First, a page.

Nature-based solutions to the impacts of climate changes—such as naturally occurring landscape features that protect our coastlines from the impacts of hurricanes and other coastal storms—also generate real economic benefits. But how do you account for this type of value that doesn’t show up on the typical balance sheet?
On Earth Day 2022, the Biden administration announced the launch of the first-ever U.S. National Nature Assessment to better understand and account for the value that nature provides to our economy. Led by the U.S. Global Change Research Program, this assessment is an attempt to create a holistic picture of the benefits nature provides to our economy now and anticipate how it might change in the future.
I was recently invited to participate in a closed-door White House panel on the important economic benefits provided by nature that will help inform the national assessment. Here are my top three takeaways from the event.
One of the sectors that can benefit the most from nature-based solutions is transportation. For example, restoring local vegetation can prevent the intrusion of floodwaters into roads and other surface transportation systems. This is critical as flooding and other extreme weather events are likely to persist and potentially worsen in the future due to climate change.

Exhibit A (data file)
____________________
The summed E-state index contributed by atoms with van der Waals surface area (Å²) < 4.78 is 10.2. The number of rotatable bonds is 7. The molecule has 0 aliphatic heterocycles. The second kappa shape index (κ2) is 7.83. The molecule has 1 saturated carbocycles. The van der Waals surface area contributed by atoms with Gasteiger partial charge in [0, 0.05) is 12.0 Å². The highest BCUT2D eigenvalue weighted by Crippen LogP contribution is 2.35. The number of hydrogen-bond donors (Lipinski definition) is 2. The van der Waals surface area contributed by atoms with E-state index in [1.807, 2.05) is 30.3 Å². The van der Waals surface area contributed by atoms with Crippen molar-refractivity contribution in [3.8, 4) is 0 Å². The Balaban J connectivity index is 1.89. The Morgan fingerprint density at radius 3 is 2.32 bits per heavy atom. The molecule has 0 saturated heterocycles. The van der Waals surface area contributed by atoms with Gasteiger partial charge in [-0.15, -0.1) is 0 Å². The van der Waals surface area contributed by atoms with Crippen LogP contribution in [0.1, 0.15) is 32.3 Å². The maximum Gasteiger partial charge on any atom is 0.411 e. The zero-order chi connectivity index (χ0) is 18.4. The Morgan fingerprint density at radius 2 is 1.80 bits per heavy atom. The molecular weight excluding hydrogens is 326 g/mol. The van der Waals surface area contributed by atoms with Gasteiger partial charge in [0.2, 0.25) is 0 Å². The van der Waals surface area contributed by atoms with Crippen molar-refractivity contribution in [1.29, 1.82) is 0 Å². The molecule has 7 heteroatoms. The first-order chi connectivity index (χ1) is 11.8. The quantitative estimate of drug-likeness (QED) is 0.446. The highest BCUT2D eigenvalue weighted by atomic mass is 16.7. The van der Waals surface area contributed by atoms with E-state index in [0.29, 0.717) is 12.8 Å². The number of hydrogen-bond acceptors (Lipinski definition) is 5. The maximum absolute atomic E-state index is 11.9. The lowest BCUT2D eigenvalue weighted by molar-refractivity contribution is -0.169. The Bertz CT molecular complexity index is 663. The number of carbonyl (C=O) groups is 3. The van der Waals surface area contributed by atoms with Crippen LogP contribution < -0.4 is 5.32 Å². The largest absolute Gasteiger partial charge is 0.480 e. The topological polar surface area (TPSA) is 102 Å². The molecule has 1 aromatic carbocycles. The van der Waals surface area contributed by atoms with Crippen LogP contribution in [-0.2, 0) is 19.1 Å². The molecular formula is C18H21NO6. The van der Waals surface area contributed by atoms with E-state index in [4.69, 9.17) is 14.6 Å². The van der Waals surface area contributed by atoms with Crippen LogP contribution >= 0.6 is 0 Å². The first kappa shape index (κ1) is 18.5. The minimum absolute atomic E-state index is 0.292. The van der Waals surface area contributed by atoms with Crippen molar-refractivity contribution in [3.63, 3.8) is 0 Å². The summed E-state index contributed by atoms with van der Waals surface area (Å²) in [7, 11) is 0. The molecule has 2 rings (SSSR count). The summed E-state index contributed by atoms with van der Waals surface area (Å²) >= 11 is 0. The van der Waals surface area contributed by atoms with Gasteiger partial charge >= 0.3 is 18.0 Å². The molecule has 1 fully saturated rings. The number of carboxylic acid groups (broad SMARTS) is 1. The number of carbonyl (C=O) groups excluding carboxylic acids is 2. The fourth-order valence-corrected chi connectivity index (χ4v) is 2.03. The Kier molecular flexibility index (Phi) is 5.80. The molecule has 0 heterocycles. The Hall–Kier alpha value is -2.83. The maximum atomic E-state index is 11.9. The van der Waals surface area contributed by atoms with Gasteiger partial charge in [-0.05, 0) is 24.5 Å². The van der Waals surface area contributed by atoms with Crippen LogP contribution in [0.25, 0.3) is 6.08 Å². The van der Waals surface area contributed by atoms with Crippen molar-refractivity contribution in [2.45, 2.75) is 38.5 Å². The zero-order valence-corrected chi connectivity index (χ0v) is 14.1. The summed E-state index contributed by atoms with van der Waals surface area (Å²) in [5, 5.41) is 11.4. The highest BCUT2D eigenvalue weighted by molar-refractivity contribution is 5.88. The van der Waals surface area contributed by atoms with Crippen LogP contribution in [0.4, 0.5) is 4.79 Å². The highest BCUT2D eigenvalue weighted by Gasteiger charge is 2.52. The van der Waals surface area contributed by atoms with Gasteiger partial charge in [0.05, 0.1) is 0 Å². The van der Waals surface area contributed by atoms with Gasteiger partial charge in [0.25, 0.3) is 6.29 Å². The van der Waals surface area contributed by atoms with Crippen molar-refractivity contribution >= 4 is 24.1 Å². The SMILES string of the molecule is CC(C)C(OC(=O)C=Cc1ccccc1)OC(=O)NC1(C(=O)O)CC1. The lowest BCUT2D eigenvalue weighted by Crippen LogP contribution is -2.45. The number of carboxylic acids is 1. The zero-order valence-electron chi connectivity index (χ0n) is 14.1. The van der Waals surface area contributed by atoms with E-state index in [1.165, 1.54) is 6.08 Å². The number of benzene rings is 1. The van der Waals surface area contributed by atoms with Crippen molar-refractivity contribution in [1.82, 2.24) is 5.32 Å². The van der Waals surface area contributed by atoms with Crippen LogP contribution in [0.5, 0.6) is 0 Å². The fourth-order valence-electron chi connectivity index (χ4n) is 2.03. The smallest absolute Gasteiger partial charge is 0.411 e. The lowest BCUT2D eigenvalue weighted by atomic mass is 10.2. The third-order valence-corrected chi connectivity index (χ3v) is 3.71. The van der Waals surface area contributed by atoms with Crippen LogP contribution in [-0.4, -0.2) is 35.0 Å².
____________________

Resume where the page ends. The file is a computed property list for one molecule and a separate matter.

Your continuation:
There’s a huge backlog of restoration projects in the queue so it may behoove the federal government to call upon the private sector to help the Army Corps of Engineers accelerate these projects. Environmental regulatory compliance and impact assessments often slow down the process, so it’s a positive step that the new Inflation Reduction Act includes dedicated funding to improve the efficiency of federal reviews and permitting.
There’s a big opportunity to grow the qualified workforce as this field expands. Currently there’s a gap in certifications and course work that focuses on topics such as environmental permitting, monitoring and evaluation, applied ecology and engineering, and adaptive management. Involving relevant communities in outreach and education programs could be one way to fill that gap and also provide much-needed green jobs.
Historically marginalized communities typically bear the brunt of climate impacts. For example, highway-adjacent communities disproportionately affected by tailpipe emissions face higher levels of air pollution and health issues such as asthma—in part due to the lack of trees and other greenery that absorb CO2 emissions and release oxygen. Yet too often federal money is spent on projects in wealthier zip codes.
A tech-forward, data-informed strategy of community mapping can help determine which areas are most exposed to climate impacts. This informs where federal dollars should be allocated in order to direct investment dollars toward low-income, marginalized groups.
Accounting for the full value of nature-based solutions is a large task, but an important one. As a former federal employee, I know how powerful a whole-of-government approach can be to achieve big goals. But it can be challenging to coordinate across independent government agencies. A focus on breaking silos—especially in the key areas of transportation, workforce development, and environmental justice—will fuel the success of nature-based solutions.